We get yet another example of space-based observatories complementing each other with the recent outburst of X-rays and gamma rays detected last August. The Swift satellite first noted the event on August 22, while the European Space Agency’s XMM-Newton satellite began making detailed spectral studies of the radiation twelve hours later, followed by the Integral observatory. The outburst went on for more than four months, accompanied by hundreds of smaller bursts.
The source for these events was a magnetar, a type of neutron star that is the most highly magnetized object known, with a magnetic field some 10,000 million times stronger than Earth’s. The new magnetar, christened SGR 0501+4516, is of the type known as Soft Gamma-Ray Repeaters (SGR), and is the first such found in the last decade. Magnetars are known for spectacular periods of irregular burst activity, changing their luminosity up to ten orders of magnitude on timescales of just a few milliseconds.
We occasionally discuss doomsday scenarios from nearby supernovae and the like, speculating on conditions that could limit planetary habitability, but in these troubled financial times, ESA’s own comparison may be even more dire. Speculating on what effect a magnetar at half the Moon’s distance from the Earth would have, ESA notes that its magnetic field would wipe the data off every credit card on the planet (more here).
Image: Illustration of a magnetar. Magnetars are the most intensely magnetized objects in the Universe. Their magnetic fields are some 10 000 million times stronger than Earth’s. Credit: NASA.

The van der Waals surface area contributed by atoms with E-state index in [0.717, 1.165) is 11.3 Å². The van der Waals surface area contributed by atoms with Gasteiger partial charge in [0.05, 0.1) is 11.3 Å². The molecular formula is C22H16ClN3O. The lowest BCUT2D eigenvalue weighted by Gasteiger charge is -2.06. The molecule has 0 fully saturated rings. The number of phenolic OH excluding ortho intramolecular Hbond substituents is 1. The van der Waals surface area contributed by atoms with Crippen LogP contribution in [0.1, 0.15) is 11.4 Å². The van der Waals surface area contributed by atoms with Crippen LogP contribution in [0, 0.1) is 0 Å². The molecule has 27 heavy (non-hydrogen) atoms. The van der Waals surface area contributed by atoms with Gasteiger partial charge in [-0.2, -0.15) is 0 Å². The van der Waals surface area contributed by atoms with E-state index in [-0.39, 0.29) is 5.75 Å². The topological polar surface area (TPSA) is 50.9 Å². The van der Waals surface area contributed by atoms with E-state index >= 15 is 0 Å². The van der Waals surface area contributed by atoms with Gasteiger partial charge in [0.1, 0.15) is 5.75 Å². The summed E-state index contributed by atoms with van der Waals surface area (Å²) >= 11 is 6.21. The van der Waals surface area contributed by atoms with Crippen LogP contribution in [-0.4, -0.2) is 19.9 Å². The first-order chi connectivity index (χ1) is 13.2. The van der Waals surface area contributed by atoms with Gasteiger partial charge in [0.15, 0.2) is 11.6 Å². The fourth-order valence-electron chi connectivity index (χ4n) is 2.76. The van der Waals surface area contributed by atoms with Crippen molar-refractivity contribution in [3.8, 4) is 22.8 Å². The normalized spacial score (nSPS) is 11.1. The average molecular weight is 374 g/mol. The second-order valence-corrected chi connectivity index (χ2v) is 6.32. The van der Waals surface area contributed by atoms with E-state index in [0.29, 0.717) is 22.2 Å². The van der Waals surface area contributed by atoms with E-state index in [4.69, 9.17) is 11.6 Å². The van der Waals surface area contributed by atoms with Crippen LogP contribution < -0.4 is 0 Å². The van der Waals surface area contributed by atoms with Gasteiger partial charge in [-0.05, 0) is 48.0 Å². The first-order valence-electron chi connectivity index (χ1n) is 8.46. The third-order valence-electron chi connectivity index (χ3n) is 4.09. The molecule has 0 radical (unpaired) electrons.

SGR 0501+4516, though, is about 15,000 light years away, unknown until the recent outburst. We still have much to learn about magnetars, including the crucial question of how they form. With only fifteen of them known in the Milky Way, competing ideas circulate, including the notion that a magnetar is the remaining stellar core of a highly magnetic star at the end of its life. The other suggestion involves the death of a normal star, its core accelerated in its last convulsions to provide a dynamo that strengthens its magnetic field. Both ideas are still in play.
Up next for SGR 0501+4516 is to observe it in a quiescent state, comparing these data with the results of the outburst. XMM-Newton will be on the case next year. The paper is Rea et al., “The first outburst of the new magnetar candidate SGR 0501+4516,” published online in Monthly Notices of the Royal Astronomical Society (June 12, 2009). Preprint available. Interesting to see that the paper suggests the distinction between SGRs and the other type of magnetar — Anomalous X-Ray Pulsars (AXP) — may not stand up to scrutiny. We may be on our way to unifying these sub-groups into a single family of magnetars.